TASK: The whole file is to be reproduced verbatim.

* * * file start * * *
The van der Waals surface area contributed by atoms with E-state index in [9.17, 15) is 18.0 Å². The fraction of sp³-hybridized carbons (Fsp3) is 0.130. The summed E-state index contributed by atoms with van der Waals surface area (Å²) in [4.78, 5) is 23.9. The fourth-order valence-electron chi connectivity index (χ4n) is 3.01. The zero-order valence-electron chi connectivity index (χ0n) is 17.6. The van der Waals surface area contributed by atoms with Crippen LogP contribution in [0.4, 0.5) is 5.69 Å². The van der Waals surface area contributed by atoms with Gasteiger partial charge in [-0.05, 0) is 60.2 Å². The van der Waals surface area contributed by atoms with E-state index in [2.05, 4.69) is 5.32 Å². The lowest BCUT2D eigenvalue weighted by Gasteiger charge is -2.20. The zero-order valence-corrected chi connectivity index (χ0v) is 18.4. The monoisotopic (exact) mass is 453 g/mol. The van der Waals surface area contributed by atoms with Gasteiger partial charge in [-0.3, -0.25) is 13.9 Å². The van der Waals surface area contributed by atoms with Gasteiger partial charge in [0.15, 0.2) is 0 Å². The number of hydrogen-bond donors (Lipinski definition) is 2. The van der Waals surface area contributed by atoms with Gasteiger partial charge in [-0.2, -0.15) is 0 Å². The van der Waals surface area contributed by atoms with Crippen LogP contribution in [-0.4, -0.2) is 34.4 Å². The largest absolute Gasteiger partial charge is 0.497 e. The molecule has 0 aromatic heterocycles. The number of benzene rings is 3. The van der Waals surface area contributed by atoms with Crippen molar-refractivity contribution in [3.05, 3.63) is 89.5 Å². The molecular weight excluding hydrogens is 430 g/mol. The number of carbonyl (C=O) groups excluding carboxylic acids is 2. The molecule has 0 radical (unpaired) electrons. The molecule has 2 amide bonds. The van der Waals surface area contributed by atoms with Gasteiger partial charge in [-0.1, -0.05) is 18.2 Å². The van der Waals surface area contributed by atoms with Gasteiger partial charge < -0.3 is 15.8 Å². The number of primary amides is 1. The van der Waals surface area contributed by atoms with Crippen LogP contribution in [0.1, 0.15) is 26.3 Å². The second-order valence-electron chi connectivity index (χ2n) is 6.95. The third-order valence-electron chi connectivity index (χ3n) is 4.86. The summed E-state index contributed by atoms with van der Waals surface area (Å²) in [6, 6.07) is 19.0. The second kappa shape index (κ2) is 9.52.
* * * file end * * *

The van der Waals surface area contributed by atoms with E-state index in [9.17, 15) is 18.0 Å². The fraction of sp³-hybridized carbons (Fsp3) is 0.130. The summed E-state index contributed by atoms with van der Waals surface area (Å²) in [4.78, 5) is 23.9. The fourth-order valence-electron chi connectivity index (χ4n) is 3.01. The zero-order valence-electron chi connectivity index (χ0n) is 17.6. The van der Waals surface area contributed by atoms with Crippen LogP contribution in [0.4, 0.5) is 5.69 Å². The van der Waals surface area contributed by atoms with Gasteiger partial charge in [-0.05, 0) is 60.2 Å². The van der Waals surface area contributed by atoms with E-state index in [2.05, 4.69) is 5.32 Å². The lowest BCUT2D eigenvalue weighted by Gasteiger charge is -2.20. The zero-order valence-corrected chi connectivity index (χ0v) is 18.4. The monoisotopic (exact) mass is 453 g/mol. The van der Waals surface area contributed by atoms with Gasteiger partial charge in [-0.3, -0.25) is 13.9 Å². The van der Waals surface area contributed by atoms with Gasteiger partial charge in [0.15, 0.2) is 0 Å². The number of hydrogen-bond donors (Lipinski definition) is 2. The van der Waals surface area contributed by atoms with Gasteiger partial charge in [-0.2, -0.15) is 0 Å². The van der Waals surface area contributed by atoms with Crippen LogP contribution in [-0.4, -0.2) is 34.4 Å². The largest absolute Gasteiger partial charge is 0.497 e. The molecule has 0 aromatic heterocycles. The number of benzene rings is 3. The van der Waals surface area contributed by atoms with Crippen molar-refractivity contribution in [3.05, 3.63) is 89.5 Å². The molecular weight excluding hydrogens is 430 g/mol. The number of carbonyl (C=O) groups excluding carboxylic acids is 2. The molecule has 0 radical (unpaired) electrons. The molecule has 2 amide bonds. The van der Waals surface area contributed by atoms with Gasteiger partial charge in [-0.1, -0.05) is 18.2 Å². The van der Waals surface area contributed by atoms with Gasteiger partial charge < -0.3 is 15.8 Å². The number of primary amides is 1. The van der Waals surface area contributed by atoms with Crippen LogP contribution in [0.1, 0.15) is 26.3 Å². The second-order valence-electron chi connectivity index (χ2n) is 6.95. The third-order valence-electron chi connectivity index (χ3n) is 4.86. The summed E-state index contributed by atoms with van der Waals surface area (Å²) in [6, 6.07) is 19.0. The second kappa shape index (κ2) is 9.52.